Don’t judge a bookshelf by its cover: How a Colombian gang hid a sophisticated drug operation behind this secret door inside a suburban Sydney home
- A Sydney house with a secret door behind a bookshelf used for drug operations
- The AFP is currently trying to seize the Sylvania property over the allegations
- The action by the AFP is linked to an investigation into a Columbian crime gang
A secret door behind a seemingly innocuous bookshelf in a suburban house led to a sophisticated drug operation allegedly run by a Colombian gang.
Australian Federal Police are trying to seize the property in Sylvania, Sydney, under the Proceeds of Crime Act alleging the house was constructed with hidden rooms to conceal a large-scale drug operation.
A raid was conducted at the house in 2017, when AFP officers found the rooms in a cellar behind an entrance disguised as a bookshelf.
A secret door behind a bookshelf in a southern Sydney house led to a sophisticated drug operation by a Colombian gang
A raid was conducted at the house in 2017 where AFP officers found the rooms in a cellar behind an entrance disguised as a bookshelf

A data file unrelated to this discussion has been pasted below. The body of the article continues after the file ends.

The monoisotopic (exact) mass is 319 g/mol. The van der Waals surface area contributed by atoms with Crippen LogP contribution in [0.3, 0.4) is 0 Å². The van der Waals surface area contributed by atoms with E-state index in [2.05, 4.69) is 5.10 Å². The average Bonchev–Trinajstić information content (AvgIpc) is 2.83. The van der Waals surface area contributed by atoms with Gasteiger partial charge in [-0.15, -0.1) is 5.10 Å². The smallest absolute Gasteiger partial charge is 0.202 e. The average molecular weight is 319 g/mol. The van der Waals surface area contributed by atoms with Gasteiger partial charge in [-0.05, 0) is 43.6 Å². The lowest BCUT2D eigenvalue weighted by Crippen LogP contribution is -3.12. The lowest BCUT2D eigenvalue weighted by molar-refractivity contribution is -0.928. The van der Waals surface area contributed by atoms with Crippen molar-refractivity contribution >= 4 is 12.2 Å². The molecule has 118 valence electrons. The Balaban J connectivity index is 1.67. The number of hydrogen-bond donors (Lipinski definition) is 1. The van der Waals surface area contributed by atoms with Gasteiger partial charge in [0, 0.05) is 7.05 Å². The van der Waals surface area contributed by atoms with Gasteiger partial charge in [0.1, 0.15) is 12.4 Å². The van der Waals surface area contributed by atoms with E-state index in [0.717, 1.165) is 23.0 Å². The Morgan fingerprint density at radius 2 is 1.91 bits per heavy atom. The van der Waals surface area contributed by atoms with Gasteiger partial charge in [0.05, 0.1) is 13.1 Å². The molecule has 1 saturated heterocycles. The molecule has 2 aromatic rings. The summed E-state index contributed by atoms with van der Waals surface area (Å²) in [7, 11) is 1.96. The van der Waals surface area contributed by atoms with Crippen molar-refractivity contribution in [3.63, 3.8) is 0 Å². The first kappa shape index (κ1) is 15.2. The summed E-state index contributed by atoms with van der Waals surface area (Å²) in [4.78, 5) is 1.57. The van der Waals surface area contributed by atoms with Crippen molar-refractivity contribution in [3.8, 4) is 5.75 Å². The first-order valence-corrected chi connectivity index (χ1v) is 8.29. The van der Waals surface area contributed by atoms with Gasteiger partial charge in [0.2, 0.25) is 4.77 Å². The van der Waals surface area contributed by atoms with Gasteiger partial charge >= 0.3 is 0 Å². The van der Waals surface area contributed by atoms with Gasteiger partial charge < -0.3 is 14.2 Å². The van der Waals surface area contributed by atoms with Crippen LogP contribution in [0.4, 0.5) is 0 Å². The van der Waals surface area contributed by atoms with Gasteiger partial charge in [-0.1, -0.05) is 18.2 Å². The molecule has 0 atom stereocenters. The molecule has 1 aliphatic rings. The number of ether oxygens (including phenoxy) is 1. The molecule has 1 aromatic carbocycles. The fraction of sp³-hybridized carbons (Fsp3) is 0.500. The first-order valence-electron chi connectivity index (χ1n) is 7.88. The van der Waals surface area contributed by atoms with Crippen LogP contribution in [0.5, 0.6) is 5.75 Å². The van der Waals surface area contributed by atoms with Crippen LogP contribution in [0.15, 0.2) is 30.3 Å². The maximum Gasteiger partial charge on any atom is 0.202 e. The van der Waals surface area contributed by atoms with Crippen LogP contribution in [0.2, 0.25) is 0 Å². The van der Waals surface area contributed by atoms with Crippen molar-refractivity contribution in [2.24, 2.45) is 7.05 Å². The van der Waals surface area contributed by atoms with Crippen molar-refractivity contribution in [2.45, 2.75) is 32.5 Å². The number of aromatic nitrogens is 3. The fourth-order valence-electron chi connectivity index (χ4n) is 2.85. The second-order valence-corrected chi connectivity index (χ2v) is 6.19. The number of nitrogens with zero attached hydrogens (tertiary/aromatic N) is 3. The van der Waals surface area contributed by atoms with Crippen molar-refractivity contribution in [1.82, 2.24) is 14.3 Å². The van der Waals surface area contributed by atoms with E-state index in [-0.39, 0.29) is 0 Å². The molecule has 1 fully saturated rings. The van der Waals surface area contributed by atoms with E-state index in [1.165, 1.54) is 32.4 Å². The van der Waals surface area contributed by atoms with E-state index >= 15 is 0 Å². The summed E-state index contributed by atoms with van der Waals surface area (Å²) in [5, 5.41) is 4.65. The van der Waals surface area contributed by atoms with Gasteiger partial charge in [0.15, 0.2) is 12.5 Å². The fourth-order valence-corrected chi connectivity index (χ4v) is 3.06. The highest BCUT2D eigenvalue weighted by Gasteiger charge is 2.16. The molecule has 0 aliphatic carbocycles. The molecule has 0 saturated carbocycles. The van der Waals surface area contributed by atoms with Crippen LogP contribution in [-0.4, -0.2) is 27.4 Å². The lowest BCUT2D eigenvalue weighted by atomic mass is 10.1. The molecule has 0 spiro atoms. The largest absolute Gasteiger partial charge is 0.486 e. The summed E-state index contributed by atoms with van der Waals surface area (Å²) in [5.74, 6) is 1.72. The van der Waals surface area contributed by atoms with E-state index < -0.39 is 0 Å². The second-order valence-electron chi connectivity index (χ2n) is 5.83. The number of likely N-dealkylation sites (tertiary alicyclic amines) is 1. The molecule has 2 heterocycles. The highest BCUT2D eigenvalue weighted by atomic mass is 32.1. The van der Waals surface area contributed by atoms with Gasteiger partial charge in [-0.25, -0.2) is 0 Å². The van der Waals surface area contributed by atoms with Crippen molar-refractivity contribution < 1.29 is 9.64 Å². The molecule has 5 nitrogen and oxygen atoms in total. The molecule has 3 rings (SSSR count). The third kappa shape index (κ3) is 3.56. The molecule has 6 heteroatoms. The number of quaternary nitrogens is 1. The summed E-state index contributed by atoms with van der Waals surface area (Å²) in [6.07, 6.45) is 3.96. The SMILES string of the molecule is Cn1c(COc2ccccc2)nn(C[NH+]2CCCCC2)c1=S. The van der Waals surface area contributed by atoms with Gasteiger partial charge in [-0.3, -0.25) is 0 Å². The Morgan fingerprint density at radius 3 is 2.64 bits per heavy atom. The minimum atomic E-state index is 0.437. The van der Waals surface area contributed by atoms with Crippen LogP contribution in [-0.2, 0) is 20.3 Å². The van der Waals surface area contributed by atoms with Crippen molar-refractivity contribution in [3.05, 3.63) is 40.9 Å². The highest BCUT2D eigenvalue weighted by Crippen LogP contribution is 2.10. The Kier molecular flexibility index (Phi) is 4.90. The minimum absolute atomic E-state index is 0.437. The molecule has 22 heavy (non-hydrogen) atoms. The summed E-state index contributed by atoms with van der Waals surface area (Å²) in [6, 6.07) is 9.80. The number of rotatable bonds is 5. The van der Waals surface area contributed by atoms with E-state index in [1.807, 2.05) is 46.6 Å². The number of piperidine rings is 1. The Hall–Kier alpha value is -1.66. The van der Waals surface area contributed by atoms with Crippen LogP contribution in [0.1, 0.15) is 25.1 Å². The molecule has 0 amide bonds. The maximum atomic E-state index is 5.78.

Drugs, replica weapons, cash, a Taser, and a wireless transmitting device were found in the rooms, police allege.
The attempt to seize the house follows an earlier AFP investigation into a Sydney-based Colombian organised crime group allegedly involved in the importation of border-controlled drugs and the laundering of the proceeds of crime.
The joint-owner of the property, a 45-year-old man, was charged with multiple drug-related offences, including supplying cocaine, possessing cannabis and dealing in proceeds of crime with a value over $100,000.
He pleaded guilty earlier this year and was sentenced to three years and six months imprisonment, with a non-parole period of two years and four months.
Australian Federal Police are currently trying to seize the Sylvania property under the Proceeds of Crime Act
Last week, the AFP Criminal Assets Confiscation Taskforce executed a search warrant at the property to gather further evidence.
The AFP’s Penelope Kelton said its officers were relentless in disrupting organised crime.
‘The ability to confiscate items used in the commission of crimes sends a clear message to the criminal underworld – if you commit the crime, we are prepared to target your assets,’ she said.
‘Drug related crime puts a great strain on the community through increased health care costs, associated property crime and other forms of violence.
‘It is only reasonable that police can fight back on behalf of the community by targeting those who seek to profit from inflicting this misery.’
The proceeds of crime aspect of the investigation is ongoing.
Drugs, replica weapons, cash, a Taser, and a wireless transmitting device were found in the rooms, police say
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